Police in Rogers, Arkansas, also in Benton County, posted photos Sunday on Facebook showing widespread damage in downtown Rogers. The Rogers Police Department said emergency teams were searching for survivors and assessing the damage.

“All our major streets have trees or are closed, and we are still responding and trying to get to calls. Too many cars on the streets hamper our response,” the Rogers Police Department said in a Facebook post asking people not to drive around barricades.

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2 deaths in Oklahoma

At least two people were killed when a possible tornado hit Pryor, Oklahoma, about 45 miles east of Tulsa, the Oklahoma Office of the Chief Medical Examiner told Tulsa ABC affiliate KTUL.

Latest forecasts

The threat of more severe weather on Sunday shifted east over parts of the Mississippi and Ohio River valley, where multiple rounds of strong storms are possible.

The National Weather Service issued tornado watches through 3 p.m. CT on Sunday for parts of central Kentucky — including the cities of Louisville and Bowling Green — and western and middle Tennessee, including Nashville and Knoxville.

Severe storms are forecast to hit a wide swath of the Great Plains on Sunday night and move into Iowa, where residents are still cleaning up from a series of deadly hurricanes that struck near Des Moines on Tuesday night, leveling half of the town of Greenfield and killing four people, officials said.

The most intense storms are expected across parts of Missouri, Illinois, Indiana, Kentucky, northern Tennessee and the southwestern edge of Ohio, where there is an enhanced risk of damaging winds, hail and tornadoes.

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In addition to the severe thunderstorm and tornado threats, potentially dangerous flash flooding is forecast from Sunday afternoon and into Sunday night from southern Missouri to much of Kentucky.

Strong, slow-moving thunderstorms are expected Sunday afternoon and could produce torrential rain and flash flooding in several states, including Illinois, Tennessee and Kentucky. The greatest threat of flooding is expected to occur in southern Illinois around Carbondale.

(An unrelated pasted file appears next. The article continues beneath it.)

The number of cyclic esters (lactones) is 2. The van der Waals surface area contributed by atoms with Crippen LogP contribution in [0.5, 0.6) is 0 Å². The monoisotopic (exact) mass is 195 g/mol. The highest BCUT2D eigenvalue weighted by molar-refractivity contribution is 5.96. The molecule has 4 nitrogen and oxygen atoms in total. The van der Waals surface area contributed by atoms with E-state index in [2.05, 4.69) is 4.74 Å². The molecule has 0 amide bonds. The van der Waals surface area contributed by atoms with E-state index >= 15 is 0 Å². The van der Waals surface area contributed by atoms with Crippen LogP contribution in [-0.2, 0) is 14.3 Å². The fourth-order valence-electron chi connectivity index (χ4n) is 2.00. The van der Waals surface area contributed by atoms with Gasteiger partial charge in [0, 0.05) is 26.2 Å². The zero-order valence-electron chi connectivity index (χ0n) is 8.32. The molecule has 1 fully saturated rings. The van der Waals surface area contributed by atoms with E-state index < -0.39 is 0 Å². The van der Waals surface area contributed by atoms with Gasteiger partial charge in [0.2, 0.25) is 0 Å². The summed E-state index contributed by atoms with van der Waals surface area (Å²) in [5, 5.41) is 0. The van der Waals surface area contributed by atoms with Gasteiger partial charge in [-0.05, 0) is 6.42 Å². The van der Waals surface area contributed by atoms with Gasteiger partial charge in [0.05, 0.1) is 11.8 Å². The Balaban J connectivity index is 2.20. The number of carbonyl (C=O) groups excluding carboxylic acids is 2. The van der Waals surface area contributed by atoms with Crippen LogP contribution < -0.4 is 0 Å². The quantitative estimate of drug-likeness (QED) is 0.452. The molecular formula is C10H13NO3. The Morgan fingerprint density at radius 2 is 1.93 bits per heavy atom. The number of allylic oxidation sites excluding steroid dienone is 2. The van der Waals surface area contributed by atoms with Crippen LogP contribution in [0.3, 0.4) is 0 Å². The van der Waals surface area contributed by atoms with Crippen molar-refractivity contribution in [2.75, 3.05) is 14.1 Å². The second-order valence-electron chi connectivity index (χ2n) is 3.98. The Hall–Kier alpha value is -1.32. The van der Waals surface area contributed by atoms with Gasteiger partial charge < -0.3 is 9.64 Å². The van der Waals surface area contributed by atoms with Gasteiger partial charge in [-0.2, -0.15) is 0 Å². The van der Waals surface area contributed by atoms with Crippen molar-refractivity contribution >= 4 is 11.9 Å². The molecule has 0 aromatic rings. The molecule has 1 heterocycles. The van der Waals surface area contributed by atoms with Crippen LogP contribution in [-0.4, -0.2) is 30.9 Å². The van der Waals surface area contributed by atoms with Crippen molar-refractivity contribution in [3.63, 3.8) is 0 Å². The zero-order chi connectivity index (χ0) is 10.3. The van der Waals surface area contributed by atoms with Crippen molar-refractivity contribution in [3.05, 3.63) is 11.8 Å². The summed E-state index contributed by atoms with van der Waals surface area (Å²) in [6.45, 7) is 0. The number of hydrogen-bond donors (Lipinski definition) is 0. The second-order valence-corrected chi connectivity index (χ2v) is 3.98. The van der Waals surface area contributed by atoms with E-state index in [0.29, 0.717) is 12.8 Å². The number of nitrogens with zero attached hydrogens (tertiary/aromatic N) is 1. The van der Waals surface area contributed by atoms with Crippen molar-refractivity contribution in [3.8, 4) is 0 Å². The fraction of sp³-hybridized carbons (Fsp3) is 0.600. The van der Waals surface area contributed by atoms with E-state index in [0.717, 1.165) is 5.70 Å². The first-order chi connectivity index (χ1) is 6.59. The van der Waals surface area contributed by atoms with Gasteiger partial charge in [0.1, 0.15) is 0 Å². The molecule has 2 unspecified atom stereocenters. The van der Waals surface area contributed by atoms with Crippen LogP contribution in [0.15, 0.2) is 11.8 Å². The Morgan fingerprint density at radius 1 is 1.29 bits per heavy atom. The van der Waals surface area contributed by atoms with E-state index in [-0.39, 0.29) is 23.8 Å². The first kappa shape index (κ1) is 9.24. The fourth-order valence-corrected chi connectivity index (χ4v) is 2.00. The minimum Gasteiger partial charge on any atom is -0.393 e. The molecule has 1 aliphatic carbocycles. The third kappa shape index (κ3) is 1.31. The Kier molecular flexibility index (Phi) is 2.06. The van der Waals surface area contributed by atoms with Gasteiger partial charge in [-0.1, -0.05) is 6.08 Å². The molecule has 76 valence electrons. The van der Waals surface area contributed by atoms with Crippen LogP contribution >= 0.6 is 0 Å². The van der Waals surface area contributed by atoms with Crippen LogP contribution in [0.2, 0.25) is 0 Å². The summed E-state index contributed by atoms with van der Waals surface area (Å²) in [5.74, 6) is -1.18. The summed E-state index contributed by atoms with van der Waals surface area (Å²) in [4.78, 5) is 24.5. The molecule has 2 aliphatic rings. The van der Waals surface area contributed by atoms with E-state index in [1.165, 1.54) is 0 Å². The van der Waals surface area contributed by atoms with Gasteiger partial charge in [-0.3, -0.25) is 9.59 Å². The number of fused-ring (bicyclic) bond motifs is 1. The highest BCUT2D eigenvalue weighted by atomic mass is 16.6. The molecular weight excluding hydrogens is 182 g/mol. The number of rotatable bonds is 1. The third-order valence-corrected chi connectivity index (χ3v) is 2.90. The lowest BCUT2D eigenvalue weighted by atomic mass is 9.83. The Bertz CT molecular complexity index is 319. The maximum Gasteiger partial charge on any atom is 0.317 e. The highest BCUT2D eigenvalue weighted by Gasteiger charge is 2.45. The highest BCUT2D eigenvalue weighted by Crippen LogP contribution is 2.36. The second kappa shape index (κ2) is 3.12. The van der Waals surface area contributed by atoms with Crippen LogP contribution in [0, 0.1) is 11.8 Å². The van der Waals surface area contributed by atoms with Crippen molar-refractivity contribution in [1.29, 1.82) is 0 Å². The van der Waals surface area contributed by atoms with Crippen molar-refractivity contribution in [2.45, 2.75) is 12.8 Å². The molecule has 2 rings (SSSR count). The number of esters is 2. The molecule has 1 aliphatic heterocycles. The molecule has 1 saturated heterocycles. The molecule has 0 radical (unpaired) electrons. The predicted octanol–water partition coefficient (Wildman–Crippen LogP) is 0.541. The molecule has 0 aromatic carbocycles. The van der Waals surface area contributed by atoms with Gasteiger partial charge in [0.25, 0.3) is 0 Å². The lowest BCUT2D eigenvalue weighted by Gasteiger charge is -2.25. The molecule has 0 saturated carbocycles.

Copyright © 2024 ABC News Internet Ventures.



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Kansas Governor orders flags to fly at half-staff for Memorial Day

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Kansas Governor orders flags to fly at half-staff for Memorial Day


TOPEKA, Kan. (KCTV) – All U.S. flags on Kansas soil have been ordered to fly at half-staff on Monday in honor of Memorial Day by the Governor.

Kansas Governor Laura Kelly announced on Friday, May 24, that she has ordered flags throughout the State of Kansas to be flown at half-staff from sunrise until noon on Memorial Day, Monday, May 27.

“The brave men and women who made the ultimate sacrifice to protect our freedoms represent the best of Kansas and our nation,” Gov. Kelly said. “On Memorial Day and every day, we owe them our deepest gratitude for their service.”

The order stands for all U.S. flags on state-owned soil.

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Kansas would benefit by returning to Trump-era funding of election infrastructure needs

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Kansas would benefit by returning to Trump-era funding of election infrastructure needs


President Joe Biden has so frequently claimed that the return of former President Donald Trump represents an existential threat to democracy that it has become practically his only argument for voters to return him to office.